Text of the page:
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Bone Grafting

Bone Grafting

Bone Grafting

Bone loss in the jaws and around the teeth may be the result of missing teeth, a congenital anomaly, periodontal disease, or trauma. More than just a detriment to oral health and function, bone loss can also affect one's appearance by nature of the defect, or diminished support for the natural contours of the face.

By performing grafting procedures, an oral and maxillofacial surgeon can help restore the bone to its original dimensions to improve facial esthetics, rebuild tissue support, and restore function. Bone grafting also facilitates the successful placement and longevity of dental implants.

A bone graft essentially provides the platform or "scaffolding" for new bone growth to occur. Today, bone graft materials come from a variety of sources. Bone for a graft might be collected from another area of the body, harvested from other natural sources, or made of synthetic materials. The choice depends upon the specific needs of the case.

How the graft is performed also varies. While socket preservation involves the placement of a bone graft directly into an extraction site, onlay grafts are laid directly over the area of boney defect. And, in cases where large boney defects are present, an autogenous graft using the patient's bone may be indicated. The exact size of the defect determines from what part of the body the autogenous bone will be obtained.

Several types of grafting procedures are performed depending upon the particular needs of the case.

Ridge Preservation

When a tooth is extracted, the natural stimulation to the underlying bone generated by the forces of biting or chewing is lost. As a result, bone width in and around the extraction site can be reduced by as much as 25% in the first year following tooth loss.

Ridge preservation is a procedure designed to retain the soft tissue and bone structure at the site of an extracted tooth. After a tooth is removed, bone-grafting material is placed in the socket to promote healing and encourage new bone development. Maintaining adequate bone and supporting the soft tissues following tooth extraction with a ridge preservation procedure facilitates the successful placement of a dental implant.

Ridge Augmentation

The bone that surrounds the roots of the teeth is known as the alveolar ridge. A ridge augmentation is a surgical procedure performed to restore the normal height and width of the alveolar ridge after it has been diminished over time due to tooth loss, denture wear, or trauma. In the presence of a reduced and narrowed alveolar ridge, the primary consideration is how it potentially affects the placement of a dental implant or another dental prosthesis.

A ridge augmentation procedure is performed by placing bone graft material into the tooth socket immediately after a tooth has been removed, or in an existing deficient area as a means to rebuild the shape of the gums and jaw. While in certain situations, dental implants can be placed at the time of a ridge augmentation procedure, they are more often placed after sufficient healing has occurred. By this time, the bone graft has successfully fused with the existing bone, and new bone has formed.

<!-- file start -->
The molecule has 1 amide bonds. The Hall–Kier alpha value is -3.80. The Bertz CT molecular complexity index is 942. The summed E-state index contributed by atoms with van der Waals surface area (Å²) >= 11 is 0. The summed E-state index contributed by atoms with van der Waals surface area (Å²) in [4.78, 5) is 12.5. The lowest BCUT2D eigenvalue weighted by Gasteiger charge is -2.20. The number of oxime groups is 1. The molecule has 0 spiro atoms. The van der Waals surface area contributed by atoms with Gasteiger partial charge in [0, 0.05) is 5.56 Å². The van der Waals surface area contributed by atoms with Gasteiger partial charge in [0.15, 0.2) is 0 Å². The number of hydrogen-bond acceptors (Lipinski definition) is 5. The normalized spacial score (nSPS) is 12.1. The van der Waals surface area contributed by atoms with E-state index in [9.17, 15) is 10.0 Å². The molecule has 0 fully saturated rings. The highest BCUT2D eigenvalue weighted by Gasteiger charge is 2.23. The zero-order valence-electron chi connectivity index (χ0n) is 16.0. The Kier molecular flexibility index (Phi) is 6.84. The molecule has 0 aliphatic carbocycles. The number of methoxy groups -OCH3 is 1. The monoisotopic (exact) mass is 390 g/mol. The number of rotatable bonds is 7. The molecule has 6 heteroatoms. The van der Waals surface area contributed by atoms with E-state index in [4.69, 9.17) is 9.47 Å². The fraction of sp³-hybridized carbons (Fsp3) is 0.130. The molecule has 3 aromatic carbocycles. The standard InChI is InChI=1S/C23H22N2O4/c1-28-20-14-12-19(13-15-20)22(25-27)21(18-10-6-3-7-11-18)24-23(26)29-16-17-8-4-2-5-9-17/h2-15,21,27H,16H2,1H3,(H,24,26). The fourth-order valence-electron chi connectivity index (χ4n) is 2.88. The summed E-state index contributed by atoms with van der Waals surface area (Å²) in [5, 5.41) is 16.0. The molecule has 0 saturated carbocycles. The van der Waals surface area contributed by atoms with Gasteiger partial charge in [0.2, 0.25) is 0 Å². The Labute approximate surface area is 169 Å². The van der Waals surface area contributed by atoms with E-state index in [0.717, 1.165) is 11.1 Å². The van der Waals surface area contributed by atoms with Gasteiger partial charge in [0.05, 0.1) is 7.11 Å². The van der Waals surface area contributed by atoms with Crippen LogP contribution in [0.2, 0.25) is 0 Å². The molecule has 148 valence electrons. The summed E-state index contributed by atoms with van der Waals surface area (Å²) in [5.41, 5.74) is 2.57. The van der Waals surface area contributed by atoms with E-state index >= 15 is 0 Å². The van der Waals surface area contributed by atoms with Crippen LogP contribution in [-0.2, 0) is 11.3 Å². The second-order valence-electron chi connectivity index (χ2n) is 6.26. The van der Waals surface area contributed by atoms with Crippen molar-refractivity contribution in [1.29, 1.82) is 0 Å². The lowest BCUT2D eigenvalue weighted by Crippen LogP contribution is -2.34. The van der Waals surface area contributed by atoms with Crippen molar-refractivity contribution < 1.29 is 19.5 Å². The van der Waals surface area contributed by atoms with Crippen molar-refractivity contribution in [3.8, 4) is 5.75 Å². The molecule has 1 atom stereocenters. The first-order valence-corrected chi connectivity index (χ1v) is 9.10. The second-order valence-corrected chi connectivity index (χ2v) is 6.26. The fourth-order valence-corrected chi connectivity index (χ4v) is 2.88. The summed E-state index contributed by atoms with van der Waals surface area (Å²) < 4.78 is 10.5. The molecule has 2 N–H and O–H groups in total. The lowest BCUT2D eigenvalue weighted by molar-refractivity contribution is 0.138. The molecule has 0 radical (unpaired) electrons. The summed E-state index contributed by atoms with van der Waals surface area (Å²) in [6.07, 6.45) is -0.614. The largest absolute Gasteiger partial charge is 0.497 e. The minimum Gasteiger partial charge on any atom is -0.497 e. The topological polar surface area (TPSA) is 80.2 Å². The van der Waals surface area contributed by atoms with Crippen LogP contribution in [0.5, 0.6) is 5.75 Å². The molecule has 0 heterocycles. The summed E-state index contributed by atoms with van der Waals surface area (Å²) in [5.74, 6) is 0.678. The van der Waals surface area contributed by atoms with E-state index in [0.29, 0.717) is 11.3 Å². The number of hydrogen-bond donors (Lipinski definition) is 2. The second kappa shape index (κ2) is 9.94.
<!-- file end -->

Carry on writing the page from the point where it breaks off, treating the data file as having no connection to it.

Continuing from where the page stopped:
In addition to bone grafting for purposes of ridge preservation or augmentation to allow for dental implants, aesthetic ridge augmentation procedures to restore the natural contours of the bone are sometimes performed in preparation for fixed bridgework to achieve a more cosmetically pleasing result.

To guide tissue regeneration as well as protect the graft and promote healing, the oral and maxillofacial surgeon may place specialized membranes and biologically active materials over the grafting material.

Sinus Lift

For patients lacking a sufficient amount of bone for a dental implant to replace a maxillary back tooth (upper back tooth), a procedure, which is known as a "sinus lift" is performed. During this surgical procedure, the sinus membrane is lifted, and bone graft material is added between the jaw and the floor of the sinus to provide the needed bone height to support a dental implant successfully.

Depending upon the needs of the case, one of two types of sinus lifts may be performed:

  • Lateral Window Technique - This method of care involves cutting out and pushing a defined section of the overlying dental bone against the sinus membrane to elevate it. The space that the dental bone and sinus membrane previously occupied is then filled with bone grafting material. Afterward, the area is given several months to heal before the implant is placed.
  • Osteotome - With this approach to care, the sinus membrane is elevated, and a bone graft and implant are immediately placed. Following a sinus lift procedure, there may be some swelling and bleeding. Our office will provide complete information on post-op care, follow-up visits, and precautions to take to facilitate optimal healing.